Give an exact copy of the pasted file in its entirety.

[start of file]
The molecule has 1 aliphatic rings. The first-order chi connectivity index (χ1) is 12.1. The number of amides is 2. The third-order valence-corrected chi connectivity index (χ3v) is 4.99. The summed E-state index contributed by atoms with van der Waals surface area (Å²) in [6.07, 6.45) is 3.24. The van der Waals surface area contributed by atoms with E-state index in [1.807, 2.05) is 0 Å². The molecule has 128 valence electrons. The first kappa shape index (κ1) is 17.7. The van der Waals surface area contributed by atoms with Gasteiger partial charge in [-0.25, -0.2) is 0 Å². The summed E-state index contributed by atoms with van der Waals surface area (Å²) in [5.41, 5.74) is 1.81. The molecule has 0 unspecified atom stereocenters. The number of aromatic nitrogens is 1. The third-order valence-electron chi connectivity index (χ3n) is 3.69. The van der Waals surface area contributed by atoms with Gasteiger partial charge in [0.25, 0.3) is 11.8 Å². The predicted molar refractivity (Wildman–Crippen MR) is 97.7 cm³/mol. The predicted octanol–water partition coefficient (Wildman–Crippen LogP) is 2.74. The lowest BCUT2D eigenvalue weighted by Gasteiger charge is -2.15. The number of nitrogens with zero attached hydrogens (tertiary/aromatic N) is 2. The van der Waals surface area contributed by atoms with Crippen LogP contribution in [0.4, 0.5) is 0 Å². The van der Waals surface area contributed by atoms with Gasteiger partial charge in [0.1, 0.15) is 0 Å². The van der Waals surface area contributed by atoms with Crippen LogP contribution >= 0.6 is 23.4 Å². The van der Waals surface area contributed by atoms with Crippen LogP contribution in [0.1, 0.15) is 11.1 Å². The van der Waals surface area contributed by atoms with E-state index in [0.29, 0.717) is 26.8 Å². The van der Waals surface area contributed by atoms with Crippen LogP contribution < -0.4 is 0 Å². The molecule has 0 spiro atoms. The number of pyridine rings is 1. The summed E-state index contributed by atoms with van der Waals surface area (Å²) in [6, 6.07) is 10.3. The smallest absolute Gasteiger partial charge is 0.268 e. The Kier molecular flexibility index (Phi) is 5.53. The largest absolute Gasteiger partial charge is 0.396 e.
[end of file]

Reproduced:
The molecule has 1 aliphatic rings. The first-order chi connectivity index (χ1) is 12.1. The number of amides is 2. The third-order valence-corrected chi connectivity index (χ3v) is 4.99. The summed E-state index contributed by atoms with van der Waals surface area (Å²) in [6.07, 6.45) is 3.24. The van der Waals surface area contributed by atoms with E-state index in [1.807, 2.05) is 0 Å². The molecule has 128 valence electrons. The first kappa shape index (κ1) is 17.7. The van der Waals surface area contributed by atoms with Gasteiger partial charge in [-0.25, -0.2) is 0 Å². The summed E-state index contributed by atoms with van der Waals surface area (Å²) in [5.41, 5.74) is 1.81. The molecule has 0 unspecified atom stereocenters. The number of aromatic nitrogens is 1. The third-order valence-electron chi connectivity index (χ3n) is 3.69. The van der Waals surface area contributed by atoms with Gasteiger partial charge in [0.25, 0.3) is 11.8 Å². The predicted molar refractivity (Wildman–Crippen MR) is 97.7 cm³/mol. The predicted octanol–water partition coefficient (Wildman–Crippen LogP) is 2.74. The lowest BCUT2D eigenvalue weighted by Gasteiger charge is -2.15. The number of nitrogens with zero attached hydrogens (tertiary/aromatic N) is 2. The van der Waals surface area contributed by atoms with Crippen LogP contribution in [0.4, 0.5) is 0 Å². The van der Waals surface area contributed by atoms with Gasteiger partial charge in [0.1, 0.15) is 0 Å². The van der Waals surface area contributed by atoms with Crippen LogP contribution >= 0.6 is 23.4 Å². The van der Waals surface area contributed by atoms with Crippen LogP contribution in [0.1, 0.15) is 11.1 Å². The van der Waals surface area contributed by atoms with E-state index in [0.29, 0.717) is 26.8 Å². The van der Waals surface area contributed by atoms with Crippen LogP contribution < -0.4 is 0 Å². The molecule has 0 spiro atoms. The number of pyridine rings is 1. The summed E-state index contributed by atoms with van der Waals surface area (Å²) in [6, 6.07) is 10.3. The smallest absolute Gasteiger partial charge is 0.268 e. The Kier molecular flexibility index (Phi) is 5.53. The largest absolute Gasteiger partial charge is 0.396 e.